Initial deadline for comments: 31 January 2012.
Yelkouan Shearwater Puffinus yelkouan is endemic to the Mediterranean basin, from Corsica and Sardinia through the central Mediterranean, the Adriatic and the Aegean, with the main breeding colonies concentrated in the central and eastern basins (Borg et al. 2010). The species is known to breed in France, Italy, Malta, Algeria, Tunisia, Croatia, Albania, Greece and Bulgaria. Breeding is assumed in Turkey on offshore islands or mainland cliffs in the Aegean and Mediterranean, but there are very few data on this. A small population may also breed on the eastern Balearic Islands in Spain (Menorca), although the existence of the species here is somewhat controversial, given the taxonomic uncertainty of the birds breeding there.
It is currently listed as Near Threatened under criterion A4b,c,d,e, because when last assessed (in 2010) reports of extremely low breeding success at several key breeding colonies indicated that current declines may accelerate markedly when current breeders approach the end of their life cycle, and may be moderately rapid over three generations. Declines have probably been on-going for many years, and have been projected to continue (Bourgeois and Vidal 2008).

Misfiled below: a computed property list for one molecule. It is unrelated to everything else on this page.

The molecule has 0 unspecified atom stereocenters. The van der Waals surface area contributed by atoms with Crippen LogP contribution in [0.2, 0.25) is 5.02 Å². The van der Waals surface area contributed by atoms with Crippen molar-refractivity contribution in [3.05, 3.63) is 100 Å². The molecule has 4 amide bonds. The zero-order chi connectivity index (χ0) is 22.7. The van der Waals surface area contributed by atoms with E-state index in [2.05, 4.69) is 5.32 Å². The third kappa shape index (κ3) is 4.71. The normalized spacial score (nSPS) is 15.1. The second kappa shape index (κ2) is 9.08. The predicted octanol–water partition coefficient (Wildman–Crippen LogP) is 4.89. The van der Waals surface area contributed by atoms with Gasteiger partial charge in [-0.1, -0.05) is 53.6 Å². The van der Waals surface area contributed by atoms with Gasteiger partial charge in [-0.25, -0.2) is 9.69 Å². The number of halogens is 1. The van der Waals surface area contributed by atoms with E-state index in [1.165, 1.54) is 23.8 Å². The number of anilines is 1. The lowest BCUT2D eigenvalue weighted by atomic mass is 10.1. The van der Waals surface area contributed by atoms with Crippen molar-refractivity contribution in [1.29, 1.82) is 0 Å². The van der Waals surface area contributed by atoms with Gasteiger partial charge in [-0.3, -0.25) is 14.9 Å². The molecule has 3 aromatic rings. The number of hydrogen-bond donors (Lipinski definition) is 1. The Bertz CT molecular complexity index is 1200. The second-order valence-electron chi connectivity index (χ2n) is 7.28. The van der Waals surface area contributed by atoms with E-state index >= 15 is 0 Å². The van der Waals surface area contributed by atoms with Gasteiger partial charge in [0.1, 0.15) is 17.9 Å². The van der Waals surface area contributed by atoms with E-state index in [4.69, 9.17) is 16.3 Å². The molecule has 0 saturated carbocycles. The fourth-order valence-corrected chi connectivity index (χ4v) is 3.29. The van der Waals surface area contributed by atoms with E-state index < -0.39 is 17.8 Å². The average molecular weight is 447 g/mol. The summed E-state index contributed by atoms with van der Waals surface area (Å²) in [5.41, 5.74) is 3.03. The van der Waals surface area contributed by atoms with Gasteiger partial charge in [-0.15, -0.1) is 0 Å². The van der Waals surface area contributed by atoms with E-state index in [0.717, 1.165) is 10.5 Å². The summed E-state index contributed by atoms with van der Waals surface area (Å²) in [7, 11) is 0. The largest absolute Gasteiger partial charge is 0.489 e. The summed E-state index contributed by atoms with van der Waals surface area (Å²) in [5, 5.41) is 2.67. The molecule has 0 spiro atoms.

A recent population assessment for the species has estimated the global population size at 15,337-30,519 pairs /46,000-92,000 individuals (Derhé in prep.). The global breeding population for Yelkouan Shearwater was previously estimated at 10,815-53,574 pairs (BirdLife International 2010), although other figures pointed more to a total of 14,700-52,000 pairs (Tucker and Heath 1994) or 100,000 individuals.
There are reports of extremely low breeding success at several important colonies, particularly in Italy (e.g. 0% breeding success on Molara [where rats are present] and 23% on Tavolara [where rats are not present everywhere]; Baccetti et al. 2009). Low breeding success suffered at key colonies could result in an extinction lag and could potentially lead to rapid future population declines.
A lack of data on key sites combined with the absence of long-term regular monitoring at the major breeding colonies (in Italy and Greece) means that it is difficult to determine a global population trend for the species. However, there is evidence of both recent and historical colony extinctions, with nine colonies (comprising around 300-400 breeding pairs) having been reported extinct in the last 60 years (Bourgeois and Vidal 2008). Since 2009, one breeding colony off the south-west corner of Sardinia (San Pietro Island) has been reported as absent, possibly extinct (N. Baccetti in litt.; originally recorded by Schenk and Torre  as numbering 500 pairs).